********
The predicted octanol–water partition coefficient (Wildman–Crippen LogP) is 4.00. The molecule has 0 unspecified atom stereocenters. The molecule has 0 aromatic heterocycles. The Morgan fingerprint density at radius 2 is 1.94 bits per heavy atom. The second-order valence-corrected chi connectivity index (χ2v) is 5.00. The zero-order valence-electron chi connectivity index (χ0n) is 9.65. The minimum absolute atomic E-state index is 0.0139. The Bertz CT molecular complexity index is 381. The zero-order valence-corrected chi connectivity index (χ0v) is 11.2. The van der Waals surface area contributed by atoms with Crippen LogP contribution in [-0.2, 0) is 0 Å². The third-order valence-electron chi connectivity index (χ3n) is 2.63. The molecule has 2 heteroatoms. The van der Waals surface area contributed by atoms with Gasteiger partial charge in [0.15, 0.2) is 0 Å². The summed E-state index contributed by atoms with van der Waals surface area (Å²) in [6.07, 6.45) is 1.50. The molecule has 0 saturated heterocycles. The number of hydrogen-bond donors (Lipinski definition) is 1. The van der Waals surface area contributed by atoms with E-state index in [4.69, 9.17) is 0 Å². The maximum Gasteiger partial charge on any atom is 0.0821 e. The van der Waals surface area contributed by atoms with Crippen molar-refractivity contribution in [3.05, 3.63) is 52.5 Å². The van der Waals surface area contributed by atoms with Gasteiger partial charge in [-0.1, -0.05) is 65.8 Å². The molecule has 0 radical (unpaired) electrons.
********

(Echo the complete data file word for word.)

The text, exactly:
The predicted octanol–water partition coefficient (Wildman–Crippen LogP) is 4.00. The molecule has 0 unspecified atom stereocenters. The molecule has 0 aromatic heterocycles. The Morgan fingerprint density at radius 2 is 1.94 bits per heavy atom. The second-order valence-corrected chi connectivity index (χ2v) is 5.00. The zero-order valence-electron chi connectivity index (χ0n) is 9.65. The minimum absolute atomic E-state index is 0.0139. The Bertz CT molecular complexity index is 381. The zero-order valence-corrected chi connectivity index (χ0v) is 11.2. The van der Waals surface area contributed by atoms with Crippen LogP contribution in [-0.2, 0) is 0 Å². The third-order valence-electron chi connectivity index (χ3n) is 2.63. The molecule has 2 heteroatoms. The van der Waals surface area contributed by atoms with Gasteiger partial charge in [0.15, 0.2) is 0 Å². The summed E-state index contributed by atoms with van der Waals surface area (Å²) in [6.07, 6.45) is 1.50. The molecule has 0 saturated heterocycles. The number of hydrogen-bond donors (Lipinski definition) is 1. The van der Waals surface area contributed by atoms with E-state index in [4.69, 9.17) is 0 Å². The maximum Gasteiger partial charge on any atom is 0.0821 e. The van der Waals surface area contributed by atoms with Crippen molar-refractivity contribution in [3.05, 3.63) is 52.5 Å². The van der Waals surface area contributed by atoms with Gasteiger partial charge in [-0.1, -0.05) is 65.8 Å². The molecule has 0 radical (unpaired) electrons.